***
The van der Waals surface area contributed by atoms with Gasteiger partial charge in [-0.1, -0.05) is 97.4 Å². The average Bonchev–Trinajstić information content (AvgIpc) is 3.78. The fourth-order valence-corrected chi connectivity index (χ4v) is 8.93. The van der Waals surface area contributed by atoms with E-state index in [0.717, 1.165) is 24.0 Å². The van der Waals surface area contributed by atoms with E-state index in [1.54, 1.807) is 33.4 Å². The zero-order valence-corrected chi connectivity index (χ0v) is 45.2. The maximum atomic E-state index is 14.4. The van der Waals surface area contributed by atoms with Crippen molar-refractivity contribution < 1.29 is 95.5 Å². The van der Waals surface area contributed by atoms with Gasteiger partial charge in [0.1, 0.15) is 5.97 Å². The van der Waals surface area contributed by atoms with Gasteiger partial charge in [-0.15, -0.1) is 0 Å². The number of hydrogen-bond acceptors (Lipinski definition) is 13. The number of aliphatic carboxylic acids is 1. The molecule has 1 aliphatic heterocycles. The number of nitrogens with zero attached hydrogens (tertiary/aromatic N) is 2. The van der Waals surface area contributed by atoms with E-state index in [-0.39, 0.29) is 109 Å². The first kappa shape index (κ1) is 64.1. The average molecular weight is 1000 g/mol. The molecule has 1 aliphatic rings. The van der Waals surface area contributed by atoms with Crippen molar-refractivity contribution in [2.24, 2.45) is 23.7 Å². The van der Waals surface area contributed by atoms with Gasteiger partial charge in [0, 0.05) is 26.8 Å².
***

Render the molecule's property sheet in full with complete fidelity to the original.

The van der Waals surface area contributed by atoms with Gasteiger partial charge in [-0.1, -0.05) is 97.4 Å². The average Bonchev–Trinajstić information content (AvgIpc) is 3.78. The fourth-order valence-corrected chi connectivity index (χ4v) is 8.93. The van der Waals surface area contributed by atoms with E-state index in [0.717, 1.165) is 24.0 Å². The van der Waals surface area contributed by atoms with E-state index in [1.54, 1.807) is 33.4 Å². The zero-order valence-corrected chi connectivity index (χ0v) is 45.2. The maximum atomic E-state index is 14.4. The van der Waals surface area contributed by atoms with Crippen molar-refractivity contribution < 1.29 is 95.5 Å². The van der Waals surface area contributed by atoms with Gasteiger partial charge in [0.1, 0.15) is 5.97 Å². The van der Waals surface area contributed by atoms with Gasteiger partial charge in [-0.15, -0.1) is 0 Å². The number of hydrogen-bond acceptors (Lipinski definition) is 13. The number of aliphatic carboxylic acids is 1. The molecule has 1 aliphatic heterocycles. The number of nitrogens with zero attached hydrogens (tertiary/aromatic N) is 2. The van der Waals surface area contributed by atoms with E-state index in [-0.39, 0.29) is 109 Å². The first kappa shape index (κ1) is 64.1. The average molecular weight is 1000 g/mol. The molecule has 1 aliphatic rings. The van der Waals surface area contributed by atoms with Crippen molar-refractivity contribution in [2.24, 2.45) is 23.7 Å². The van der Waals surface area contributed by atoms with Gasteiger partial charge in [0, 0.05) is 26.8 Å².